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[9] Temporal evolution of ΔLWP can be examined from the TAMIP output sampled every 3 h. With computation of regional averages for the typical convective regime (10°S–10°N, 130°–160°E; red box in Figure 1b) and subsidence regime (170°–140°W, 15°–25°N and 110°–80°W, 15°–25°S; black boxes in Figure 1b), the sign of ΔLWP was initially positive for both regimes, but after day 2 ΔLWP increased over the ascent regime, while it decreased over the subsidence regime (Figure 1d). The tropical average of ΔLWP lies in between and is slightly positive. It is remarkable that ΔLWP in TAMIP on day 10 is very close to that of the AMIP 30 year average. This, however, does not imply that the entire atmosphere is equilibrated within 10 days, as will be discussed later. The ensemble-mean ΔLWP in TAMIP shows three distinct responses: an immediate substantial increase, rapid decrease in about 2 days, and a gradual increase and decrease after day 2 over the ascent and subsidence areas, respectively, the latter referred to as “transient response.” Hereafter, the decrease in LWP over the subsidence area during the transient response will be analyzed.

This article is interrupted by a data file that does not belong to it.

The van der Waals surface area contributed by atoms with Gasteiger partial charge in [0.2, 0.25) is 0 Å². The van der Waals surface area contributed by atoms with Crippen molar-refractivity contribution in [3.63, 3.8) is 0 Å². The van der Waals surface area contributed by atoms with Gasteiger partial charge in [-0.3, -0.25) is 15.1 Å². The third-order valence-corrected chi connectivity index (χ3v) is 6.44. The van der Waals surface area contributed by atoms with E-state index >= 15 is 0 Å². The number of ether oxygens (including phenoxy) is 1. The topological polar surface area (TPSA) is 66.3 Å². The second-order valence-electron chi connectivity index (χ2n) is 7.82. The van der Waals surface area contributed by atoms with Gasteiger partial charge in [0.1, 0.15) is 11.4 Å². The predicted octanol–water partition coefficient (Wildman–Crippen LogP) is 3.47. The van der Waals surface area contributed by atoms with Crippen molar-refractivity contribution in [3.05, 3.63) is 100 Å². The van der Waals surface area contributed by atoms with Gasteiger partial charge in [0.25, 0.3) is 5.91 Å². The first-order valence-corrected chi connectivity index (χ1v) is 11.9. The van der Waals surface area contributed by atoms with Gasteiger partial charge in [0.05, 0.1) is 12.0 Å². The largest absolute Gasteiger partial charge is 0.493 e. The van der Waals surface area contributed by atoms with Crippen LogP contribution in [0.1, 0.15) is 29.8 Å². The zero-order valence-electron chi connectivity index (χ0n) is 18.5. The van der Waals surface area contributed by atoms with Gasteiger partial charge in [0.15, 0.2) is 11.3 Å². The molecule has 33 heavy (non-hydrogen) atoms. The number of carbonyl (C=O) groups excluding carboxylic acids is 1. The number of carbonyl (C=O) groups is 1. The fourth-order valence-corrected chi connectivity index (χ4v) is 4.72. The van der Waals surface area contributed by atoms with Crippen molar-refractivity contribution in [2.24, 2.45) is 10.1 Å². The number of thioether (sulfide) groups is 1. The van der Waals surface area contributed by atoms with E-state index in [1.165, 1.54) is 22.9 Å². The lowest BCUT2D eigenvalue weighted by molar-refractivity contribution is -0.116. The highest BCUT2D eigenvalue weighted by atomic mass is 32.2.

[10] Figure 2a shows vertical profiles of changes in relative humidity (ΔRH) and cloud fraction (ΔC) on day 10 across the subsidence areas shown in Figure 1b. The decrease of LWP in this area is associated with decreases of cloud fraction and RH in the lower troposphere roughly at 950 hPa > p > 800 hPa. The decrease of RH in the near-saturated lower troposphere reduces clouds considerably. Since low clouds in the area are formed primarily by large-scale condensation scheme depending on environmental RH, changes in RH tendency terms by each process, averaged over days 5–10 across the subsidence areas, are shown in Figure 2b in order to understand processes that decrease RH. The RH tendency was calculated from temperature (T) and water vapor specific humidity (q) tendencies. Cumulus convection decreases RH everywhere down to about 950 hPa. This is clearly demonstrated by Figure 2c (black bars), in which vertically averaged RH tendencies in the lower troposphere (950 hPa > p > 800 hPa) are shown. Turbulent mixing, which can be taken as proxy for evaporative moistening, acts to increase RH in the MBL in association with enhanced evaporation from the sea surface. Tendency due to cloud physics includes formation and dissipation of cloud such as large-scale condensation and cloud micro physics. This term is positive due to evaporation of cloud. Also, the cloud reduction suppresses radiative cooling, causing negative change of RH tendency by anomalous heating. Dynamics associated with a shoaling of MBL acts to increase (decrease) RH above (below) 900 hPa (Figure 2b), resulting in a net small positive ΔRH tendency (Figure 2c). Therefore, the sign of ΔRH is controlled roughly by the three terms of convective drying and turbulent moistening, and dynamical moistening, among which the first two terms are larger and compensating each other. Turbulent moistening, measured better by the Δq tendency, is gradually suppressed with longer lead time, while the convective drying is relatively maintained (light blue and red curves in Figure 2d). This time evolution explains why the positive ΔRH tendency cannot dominate at day 10 in Figure 2b.